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All's not well

A corrupt syndicate tries to prevent a man from digging a well

Image Credit: Supplied
Minissha Lambaand Boman Irani inWell Done Abba
e+

Shyam Benegal's contribution to Indian cinema is immense. One of the few who pioneered the New Indian Wave in the 1970s, he made Ankur, Nishant and Manthan in his early years. These movies focused on the country's social conditions, including class exploitation. More provocative than entertaining, these films gradually gave way to a cinema in which Benegal learnt to narrate profound stories with a liberal dash of humour. His latest work, Well Done Abba, is a riveting socio-political satire set in an imaginary village, Chikatpalli, near Hyderabad. The movie centres on the trials and tribulations of a car driver, Armaan Ali (Boman Irani).

Well Done Abba begins on a tense note with Ali being given marching orders by his BMW-owning boss in Mumbai for going on leave without notice. After much persuasion, the boss agrees to let Ali drive him to Pune, and explain his absence while driving. Ali then tells him a story of corrupt politicians and bureaucrats.

Since his daughter Muskaan (Minissha Lamba) has to walk a long distance to fetch water in Chikatpalli, which is gripped by drought, he decides to dig a well outside his house under a government-sponsored scheme.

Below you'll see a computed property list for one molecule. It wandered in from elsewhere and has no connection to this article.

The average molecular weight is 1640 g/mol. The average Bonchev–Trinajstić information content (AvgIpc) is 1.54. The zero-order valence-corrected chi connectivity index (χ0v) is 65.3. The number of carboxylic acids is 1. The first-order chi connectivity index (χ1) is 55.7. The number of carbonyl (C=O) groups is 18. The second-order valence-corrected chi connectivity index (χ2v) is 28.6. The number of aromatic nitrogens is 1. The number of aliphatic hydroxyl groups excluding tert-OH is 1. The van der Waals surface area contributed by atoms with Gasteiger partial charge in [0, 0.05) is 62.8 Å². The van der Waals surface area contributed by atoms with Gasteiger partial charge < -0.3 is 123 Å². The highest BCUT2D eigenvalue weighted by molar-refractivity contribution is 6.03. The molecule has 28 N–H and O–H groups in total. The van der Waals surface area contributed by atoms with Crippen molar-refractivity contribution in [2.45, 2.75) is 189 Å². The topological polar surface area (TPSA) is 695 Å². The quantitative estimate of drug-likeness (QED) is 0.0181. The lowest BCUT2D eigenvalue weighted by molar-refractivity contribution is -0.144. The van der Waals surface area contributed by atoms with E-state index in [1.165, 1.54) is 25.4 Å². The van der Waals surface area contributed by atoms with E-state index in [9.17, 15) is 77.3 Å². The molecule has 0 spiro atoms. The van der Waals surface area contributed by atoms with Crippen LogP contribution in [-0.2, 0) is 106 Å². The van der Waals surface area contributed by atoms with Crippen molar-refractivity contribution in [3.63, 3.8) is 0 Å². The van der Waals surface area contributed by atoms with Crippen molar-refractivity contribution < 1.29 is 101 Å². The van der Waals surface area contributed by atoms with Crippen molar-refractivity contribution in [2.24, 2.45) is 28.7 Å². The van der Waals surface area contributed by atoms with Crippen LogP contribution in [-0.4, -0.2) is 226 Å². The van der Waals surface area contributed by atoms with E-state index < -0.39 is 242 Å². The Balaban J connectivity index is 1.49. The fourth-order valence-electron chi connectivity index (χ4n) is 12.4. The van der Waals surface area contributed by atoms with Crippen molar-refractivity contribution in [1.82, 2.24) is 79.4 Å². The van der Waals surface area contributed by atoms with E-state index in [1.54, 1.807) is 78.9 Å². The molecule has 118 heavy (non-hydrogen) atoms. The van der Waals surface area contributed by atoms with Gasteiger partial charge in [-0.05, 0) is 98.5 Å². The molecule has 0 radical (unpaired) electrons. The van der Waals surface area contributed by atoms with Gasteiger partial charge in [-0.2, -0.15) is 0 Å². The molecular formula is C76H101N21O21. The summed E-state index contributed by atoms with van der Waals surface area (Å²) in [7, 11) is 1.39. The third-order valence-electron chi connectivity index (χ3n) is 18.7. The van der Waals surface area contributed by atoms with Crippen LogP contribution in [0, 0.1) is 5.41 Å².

But little does Ali realise that he will have to deal with a web of intrigue. A vicious cartel operates with impunity: the village chief, the junior engineer, the bloc development officer and the official photographer among others are hand-in-glove to claim their own pound of flesh. Poor Ali finds that by the time he has bribed all these guys, he is left with no money from his first instalment of the fund to actually dig the well. So, he asks for the second instalment that will be sanctioned only when more bribes are paid and, worse, the photographs of the well being constructed are submitted to the government. No problem, quips the photographer who delivers the pictures obviously through computer manipulation.

At the end, when Ali's well remains mere imagination and image, Muskaan and her secret admirer, motor mechanic Arif (Samir Dattani), come up with a brilliant idea to net the corrupt. Elections for the state assembly come in handy with the minister nervous about losing his seat over a well that exists on every official record and photograph, but not physically!

Like Benegal's earlier movie Welcome to Sajjanpur, Well Done Abba uses authentic situations to examine one of India's most pressing problems, water shortage - a perennial cause of communal clashes and electoral flash points. Benegal's story and Ashok Mehra's screenplay look at the enormity of this issue at the microcosmic level of a village and, more significantly, through the experiences of one man and his daughter.

Barring a few editing glitches and a weak spot in the screenplay, Well Done Abba is a marvellous mix of art and entertainment. Amusingly narrated and acted out with natural ease (Irani and Lamba in particular), the Reliance Big Picture production is certainly a delight.

Cast Boman Irani, Minissha Lamba, Samir Dattani
Director Shyam Benegal
Rating G

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